KANSAS CITY, Mo. - Visiting Beijing last year, U.S. Olympic swimmer Michael Phelps likened it to “a big American city” with 7-Elevens, Subway sandwiches, Sizzlers, Starbucks and “everything we have in the states.”
Everything ... but democracy.
Olympics will be way for China to show off its economic success to world
That word, at least as Americans define it, has lost some of its star power around the globe in recent years, to the concern of Western scholars and human-rights advocates.
Many of the fastest-growing economies, the newest and tallest skyscrapers, even the highest approval ratings from people polled about their national direction - they’re found where autocrats rule.
China for now leads that pack.
As Beijing this week takes center stage to launch the Summer Olympics, the host’s message of economic modernization is expected to be as loud and repetitive as a fireworks display.
But the show won’t be aimed at Americans, Western Europeans or others who embrace the ballot box. Rather, experts say, the Chinese leadership hopes to peddle to the developing world - and to the nation’s own citizenry - a “China model” of 21st-century success.
“Because America’s reputation under President Bush has fallen in many places, China’s opportunity to project itself as a model of development has risen,” said Kerry Brown, a senior fellow at London-based think tank Chatham House.
In his book The China Fantasy, James Mann observes: “As other authoritarian leaders around the world seek to stifle political opposition, they look to China as a model.”
That model, a blend of economic openness and strict control over politics and dissent, has in the span of three decades lifted millions of Chinese into the middle class. A population of 1.3 billion - a fifth of the world’s people - has emerged from isolation as the fulcrum of global trade, and increasingly they’re free to choose their own educational and entrepreneurial paths.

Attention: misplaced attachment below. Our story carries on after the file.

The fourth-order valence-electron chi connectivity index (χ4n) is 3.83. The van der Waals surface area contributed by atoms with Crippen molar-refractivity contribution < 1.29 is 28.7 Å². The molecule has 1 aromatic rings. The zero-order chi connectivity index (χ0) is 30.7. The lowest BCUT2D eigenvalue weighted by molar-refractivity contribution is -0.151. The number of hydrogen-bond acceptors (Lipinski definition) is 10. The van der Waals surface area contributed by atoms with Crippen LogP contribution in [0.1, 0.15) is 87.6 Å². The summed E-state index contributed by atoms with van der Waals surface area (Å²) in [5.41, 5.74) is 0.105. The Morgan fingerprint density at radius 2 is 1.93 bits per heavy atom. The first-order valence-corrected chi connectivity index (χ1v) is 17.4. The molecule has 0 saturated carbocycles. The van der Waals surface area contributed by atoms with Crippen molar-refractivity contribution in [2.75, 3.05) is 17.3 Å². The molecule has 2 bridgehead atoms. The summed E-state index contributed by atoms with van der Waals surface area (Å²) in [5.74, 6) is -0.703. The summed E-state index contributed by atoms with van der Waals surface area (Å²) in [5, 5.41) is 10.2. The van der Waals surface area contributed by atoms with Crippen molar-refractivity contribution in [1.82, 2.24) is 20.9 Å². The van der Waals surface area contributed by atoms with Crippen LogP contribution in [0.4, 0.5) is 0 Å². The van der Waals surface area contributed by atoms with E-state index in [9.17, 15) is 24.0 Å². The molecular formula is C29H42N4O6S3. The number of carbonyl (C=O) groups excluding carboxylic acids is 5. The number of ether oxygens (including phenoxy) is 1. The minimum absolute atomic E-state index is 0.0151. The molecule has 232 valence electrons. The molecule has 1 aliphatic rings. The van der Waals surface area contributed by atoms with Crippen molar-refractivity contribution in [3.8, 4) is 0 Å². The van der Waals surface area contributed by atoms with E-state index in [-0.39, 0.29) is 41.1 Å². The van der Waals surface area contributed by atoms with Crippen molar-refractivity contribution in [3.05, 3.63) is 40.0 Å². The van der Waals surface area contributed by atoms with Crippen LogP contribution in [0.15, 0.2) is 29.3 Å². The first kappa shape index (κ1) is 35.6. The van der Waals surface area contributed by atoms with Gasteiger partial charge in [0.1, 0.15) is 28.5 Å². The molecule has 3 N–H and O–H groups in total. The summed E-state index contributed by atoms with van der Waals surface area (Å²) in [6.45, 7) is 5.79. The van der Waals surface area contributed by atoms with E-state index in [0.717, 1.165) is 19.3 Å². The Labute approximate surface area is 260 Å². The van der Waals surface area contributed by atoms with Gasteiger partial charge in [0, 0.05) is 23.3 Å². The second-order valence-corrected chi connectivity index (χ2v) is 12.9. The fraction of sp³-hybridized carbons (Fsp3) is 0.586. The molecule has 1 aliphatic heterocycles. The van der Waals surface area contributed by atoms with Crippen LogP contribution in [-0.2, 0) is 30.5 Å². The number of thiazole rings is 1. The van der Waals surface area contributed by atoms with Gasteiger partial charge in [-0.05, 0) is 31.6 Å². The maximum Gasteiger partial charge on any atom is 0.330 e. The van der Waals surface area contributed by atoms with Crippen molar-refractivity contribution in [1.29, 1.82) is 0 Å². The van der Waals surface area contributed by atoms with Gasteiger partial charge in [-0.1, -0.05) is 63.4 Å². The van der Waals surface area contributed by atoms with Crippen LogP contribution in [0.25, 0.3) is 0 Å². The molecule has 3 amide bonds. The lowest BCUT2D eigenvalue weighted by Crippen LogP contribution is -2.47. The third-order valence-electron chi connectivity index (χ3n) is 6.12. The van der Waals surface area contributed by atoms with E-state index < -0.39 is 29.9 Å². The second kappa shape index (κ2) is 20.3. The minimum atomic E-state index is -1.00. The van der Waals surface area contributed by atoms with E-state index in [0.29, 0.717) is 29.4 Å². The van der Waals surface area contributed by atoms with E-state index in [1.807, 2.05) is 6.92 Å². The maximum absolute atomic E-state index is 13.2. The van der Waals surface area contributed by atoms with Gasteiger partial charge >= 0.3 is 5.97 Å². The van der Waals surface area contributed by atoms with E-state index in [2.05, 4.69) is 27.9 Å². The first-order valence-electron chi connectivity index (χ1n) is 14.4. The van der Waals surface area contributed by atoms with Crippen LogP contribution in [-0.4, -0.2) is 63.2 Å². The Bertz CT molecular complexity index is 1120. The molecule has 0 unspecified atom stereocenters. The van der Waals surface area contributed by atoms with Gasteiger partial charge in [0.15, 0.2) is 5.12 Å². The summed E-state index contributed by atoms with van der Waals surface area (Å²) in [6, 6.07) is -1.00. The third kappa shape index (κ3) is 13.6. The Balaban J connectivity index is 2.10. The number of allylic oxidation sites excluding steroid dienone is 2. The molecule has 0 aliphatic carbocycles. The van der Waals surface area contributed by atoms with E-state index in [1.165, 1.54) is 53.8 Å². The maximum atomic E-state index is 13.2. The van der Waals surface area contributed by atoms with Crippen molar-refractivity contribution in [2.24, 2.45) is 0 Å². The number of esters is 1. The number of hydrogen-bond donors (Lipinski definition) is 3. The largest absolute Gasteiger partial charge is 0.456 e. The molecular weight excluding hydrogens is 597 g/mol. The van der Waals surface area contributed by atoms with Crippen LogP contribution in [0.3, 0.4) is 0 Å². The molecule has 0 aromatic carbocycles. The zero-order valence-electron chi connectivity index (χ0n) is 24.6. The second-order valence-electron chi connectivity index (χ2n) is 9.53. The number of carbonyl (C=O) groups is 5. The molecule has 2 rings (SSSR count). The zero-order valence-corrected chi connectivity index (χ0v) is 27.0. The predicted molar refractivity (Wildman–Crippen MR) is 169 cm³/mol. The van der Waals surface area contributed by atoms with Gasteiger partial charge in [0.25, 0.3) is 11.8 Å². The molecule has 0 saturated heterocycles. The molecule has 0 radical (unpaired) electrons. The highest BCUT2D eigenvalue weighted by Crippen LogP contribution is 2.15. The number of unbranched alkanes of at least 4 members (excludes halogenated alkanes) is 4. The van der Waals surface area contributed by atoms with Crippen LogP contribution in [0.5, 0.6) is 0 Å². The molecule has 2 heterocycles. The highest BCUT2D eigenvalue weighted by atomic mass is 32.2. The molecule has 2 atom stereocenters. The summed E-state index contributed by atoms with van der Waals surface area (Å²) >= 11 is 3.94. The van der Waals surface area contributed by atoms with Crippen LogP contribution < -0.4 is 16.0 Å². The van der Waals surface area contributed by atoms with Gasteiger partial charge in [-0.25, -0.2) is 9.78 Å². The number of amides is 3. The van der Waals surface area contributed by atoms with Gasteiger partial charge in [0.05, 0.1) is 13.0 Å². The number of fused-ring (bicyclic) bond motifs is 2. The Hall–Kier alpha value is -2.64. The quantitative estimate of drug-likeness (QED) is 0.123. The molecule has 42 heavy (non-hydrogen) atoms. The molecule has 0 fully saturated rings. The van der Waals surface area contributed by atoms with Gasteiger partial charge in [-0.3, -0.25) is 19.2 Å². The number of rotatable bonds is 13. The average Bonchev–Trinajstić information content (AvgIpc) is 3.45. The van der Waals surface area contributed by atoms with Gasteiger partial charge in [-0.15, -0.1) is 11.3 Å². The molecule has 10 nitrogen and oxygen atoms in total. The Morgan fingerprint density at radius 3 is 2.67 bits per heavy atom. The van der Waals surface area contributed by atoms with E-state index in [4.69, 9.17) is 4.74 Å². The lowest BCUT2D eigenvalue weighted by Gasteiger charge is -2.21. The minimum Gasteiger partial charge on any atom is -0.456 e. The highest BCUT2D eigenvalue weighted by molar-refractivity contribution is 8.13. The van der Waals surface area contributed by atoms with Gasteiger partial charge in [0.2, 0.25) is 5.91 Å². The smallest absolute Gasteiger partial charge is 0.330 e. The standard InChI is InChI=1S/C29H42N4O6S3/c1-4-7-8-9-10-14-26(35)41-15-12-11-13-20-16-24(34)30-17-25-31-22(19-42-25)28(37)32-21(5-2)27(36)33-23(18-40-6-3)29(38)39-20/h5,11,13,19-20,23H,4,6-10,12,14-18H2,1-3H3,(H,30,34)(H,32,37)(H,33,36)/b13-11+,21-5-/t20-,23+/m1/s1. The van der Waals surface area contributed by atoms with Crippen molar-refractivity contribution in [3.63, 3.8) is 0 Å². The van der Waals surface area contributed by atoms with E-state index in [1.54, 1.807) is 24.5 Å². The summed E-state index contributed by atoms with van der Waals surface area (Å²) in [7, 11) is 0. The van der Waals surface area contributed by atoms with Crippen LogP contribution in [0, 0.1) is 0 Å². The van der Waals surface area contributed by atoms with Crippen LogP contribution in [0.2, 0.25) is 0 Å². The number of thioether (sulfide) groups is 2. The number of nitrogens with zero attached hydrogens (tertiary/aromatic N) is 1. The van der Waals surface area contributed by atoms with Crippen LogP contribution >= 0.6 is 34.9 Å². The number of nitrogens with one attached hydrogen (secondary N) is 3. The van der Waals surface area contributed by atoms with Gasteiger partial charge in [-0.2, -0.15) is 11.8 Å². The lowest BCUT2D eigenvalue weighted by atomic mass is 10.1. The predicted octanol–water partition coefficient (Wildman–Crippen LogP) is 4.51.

But they can’t choose their leaders, except in village elections.
The newspapers are tightly controlled by the party-state, which enables the Communist mouthpiece, People’s Daily, to go unchallenged when declaring: “We have implemented the biggest human right there is. We are able to feed our 1.3 billion citizens.”
Behind Beijing’s vibrant streetscape, thousands of dissidents sit in jails for “inciting subversion of state power.”
Political arrests climbed as the Beijing Olympics approached, according to the Dui Hua (meaning Dialogue) Foundation, a San Francisco-based human-rights group. Indictments for endangering state security - which includes “splittism,” or inciting political division - rose from 349 in 2003 to 619 last year.
Given the March crackdown on Tibetan monks and public unrest after the May earthquake in Sichuan province, “I imagine 2008 will be a banner year” in arrests, said founder John Kamm.
China’s rural poor are bused to the cities, through a polluted fog, to help build the nation’s future. The Olympic venues alone cost $40 billion.
The state’s “net police” - a force of 30,000 censors - block Internet sites and screen text messages.
Urban couples raise one child because the powers decree “population security” is best for the whole.
“People in developing countries have a much better understanding of the issues and the obstacles that China is facing,” said Randall Peerenboom, author of China Modernizes, “and (they) appreciate the progress and the tough choices that are and must be made.”
Others doubt that any nation can replicate China’s economic burst.
“There is no China model” for others to emulate, said Arch Puddington, research director for Freedom House, advocating human rights worldwide.
“No other country is developing, or can develop, a system along the lines of China’s. Only China has this record of success anywhere,” partly because nowhere did so many people have so far to climb.
Still, plenty of evidence exists outside China that authoritarian regimes can breed economic glory.
Dubai, Singapore and Moscow have become high-rise showcases of financial power, drawing praise from U.S. business leaders for their can-do spirit and swift, uncomplicated decision-making.